The art of teaching English forwards
"Hi, how are you?" "I'm fine thank you, and you?" "I'm fine thank you." Now, where have we all seen and heard this longwinded, nigh on nonsensical way of communicating before?
How to get large classes talking
Over the last 7 years of working in Thailand, I’ve seen numerous teaching forum threads about how to get large classes talking.
Should games always have a pedagogical value? No.
Some of these appear in different versions and with different names on Dave’s ESL Café, but most of those were designed for smaller classes in countries like South Korea and Japan and don’t work very well with larger groups in Southeast Asia.
Why those textbooks were not designed for South east Asia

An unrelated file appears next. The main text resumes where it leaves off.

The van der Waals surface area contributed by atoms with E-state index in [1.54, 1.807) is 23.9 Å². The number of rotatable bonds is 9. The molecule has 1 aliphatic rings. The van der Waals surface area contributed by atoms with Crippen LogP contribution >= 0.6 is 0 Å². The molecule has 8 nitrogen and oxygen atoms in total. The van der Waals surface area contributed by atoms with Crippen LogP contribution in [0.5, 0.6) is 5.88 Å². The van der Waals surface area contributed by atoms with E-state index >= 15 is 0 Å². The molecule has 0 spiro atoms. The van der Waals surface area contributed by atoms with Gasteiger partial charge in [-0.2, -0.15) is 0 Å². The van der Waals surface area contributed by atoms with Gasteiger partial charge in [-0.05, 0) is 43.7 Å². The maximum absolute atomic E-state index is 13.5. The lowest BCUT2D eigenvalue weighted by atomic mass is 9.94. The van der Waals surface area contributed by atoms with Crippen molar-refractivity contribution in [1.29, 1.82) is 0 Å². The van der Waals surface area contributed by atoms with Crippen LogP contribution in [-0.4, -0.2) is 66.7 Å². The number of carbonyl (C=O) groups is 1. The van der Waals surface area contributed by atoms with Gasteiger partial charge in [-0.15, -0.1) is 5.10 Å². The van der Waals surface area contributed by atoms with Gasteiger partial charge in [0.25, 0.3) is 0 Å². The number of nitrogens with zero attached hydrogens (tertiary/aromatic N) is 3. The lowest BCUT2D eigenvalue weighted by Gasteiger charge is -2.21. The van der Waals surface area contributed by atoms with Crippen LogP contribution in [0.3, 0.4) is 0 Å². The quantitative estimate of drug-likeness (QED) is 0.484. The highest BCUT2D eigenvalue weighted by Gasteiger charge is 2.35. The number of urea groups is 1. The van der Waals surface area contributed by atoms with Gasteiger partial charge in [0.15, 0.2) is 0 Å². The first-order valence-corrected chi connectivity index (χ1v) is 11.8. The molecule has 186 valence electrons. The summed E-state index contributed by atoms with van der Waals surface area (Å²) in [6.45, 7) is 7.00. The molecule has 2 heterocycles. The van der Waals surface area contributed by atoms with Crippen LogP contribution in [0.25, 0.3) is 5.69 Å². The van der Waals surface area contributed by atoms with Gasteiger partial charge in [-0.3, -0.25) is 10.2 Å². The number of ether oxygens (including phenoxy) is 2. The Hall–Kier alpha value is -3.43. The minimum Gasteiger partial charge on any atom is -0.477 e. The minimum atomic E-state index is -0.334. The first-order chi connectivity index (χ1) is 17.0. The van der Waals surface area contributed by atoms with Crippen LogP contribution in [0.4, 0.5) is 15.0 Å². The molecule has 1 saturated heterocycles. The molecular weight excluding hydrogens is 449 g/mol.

Conversation classes are popular in Southeast Asia but the staple for this course is “Let’s Talk”. Why? Because it is one of the few conversational books available. By the time you have stripped it down and localised the content, you may just as well have done it all by yourself, which of course you have.
How to help students learn better
Think back to when you were a kid or a teen and what your least favourite school subject was. It wasn’t that it was boring because if it had of been then other students wouldn’t have liked it or excelled at it. It was because it wasn’t particularly accessible to you as a learner.
Thais can be just as good at English as Khmers, Vietnamese and Laotians but
English is a compulsory subject in Thailand. But class sizes are normally large. This leaves little or no room for one-to-one dialogues.
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